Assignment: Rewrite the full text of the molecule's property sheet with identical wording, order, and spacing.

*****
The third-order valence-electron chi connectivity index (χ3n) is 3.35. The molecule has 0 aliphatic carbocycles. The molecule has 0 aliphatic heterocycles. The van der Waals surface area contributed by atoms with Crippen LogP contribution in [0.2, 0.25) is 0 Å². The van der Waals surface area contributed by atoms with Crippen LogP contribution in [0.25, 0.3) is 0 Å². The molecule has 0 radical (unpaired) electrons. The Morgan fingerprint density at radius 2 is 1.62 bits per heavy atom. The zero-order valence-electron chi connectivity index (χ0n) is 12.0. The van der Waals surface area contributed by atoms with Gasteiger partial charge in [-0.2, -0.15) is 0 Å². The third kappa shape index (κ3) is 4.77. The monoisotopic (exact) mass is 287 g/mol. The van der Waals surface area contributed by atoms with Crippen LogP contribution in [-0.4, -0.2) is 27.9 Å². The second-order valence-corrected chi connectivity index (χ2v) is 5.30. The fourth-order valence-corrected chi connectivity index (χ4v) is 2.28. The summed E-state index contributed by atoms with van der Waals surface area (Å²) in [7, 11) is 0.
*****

The third-order valence-electron chi connectivity index (χ3n) is 3.35. The molecule has 0 aliphatic carbocycles. The molecule has 0 aliphatic heterocycles. The van der Waals surface area contributed by atoms with Crippen LogP contribution in [0.2, 0.25) is 0 Å². The van der Waals surface area contributed by atoms with Crippen LogP contribution in [0.25, 0.3) is 0 Å². The molecule has 0 radical (unpaired) electrons. The Morgan fingerprint density at radius 2 is 1.62 bits per heavy atom. The zero-order valence-electron chi connectivity index (χ0n) is 12.0. The van der Waals surface area contributed by atoms with Gasteiger partial charge in [-0.2, -0.15) is 0 Å². The third kappa shape index (κ3) is 4.77. The monoisotopic (exact) mass is 287 g/mol. The van der Waals surface area contributed by atoms with Crippen LogP contribution in [-0.4, -0.2) is 27.9 Å². The second-order valence-corrected chi connectivity index (χ2v) is 5.30. The fourth-order valence-corrected chi connectivity index (χ4v) is 2.28. The summed E-state index contributed by atoms with van der Waals surface area (Å²) in [7, 11) is 0.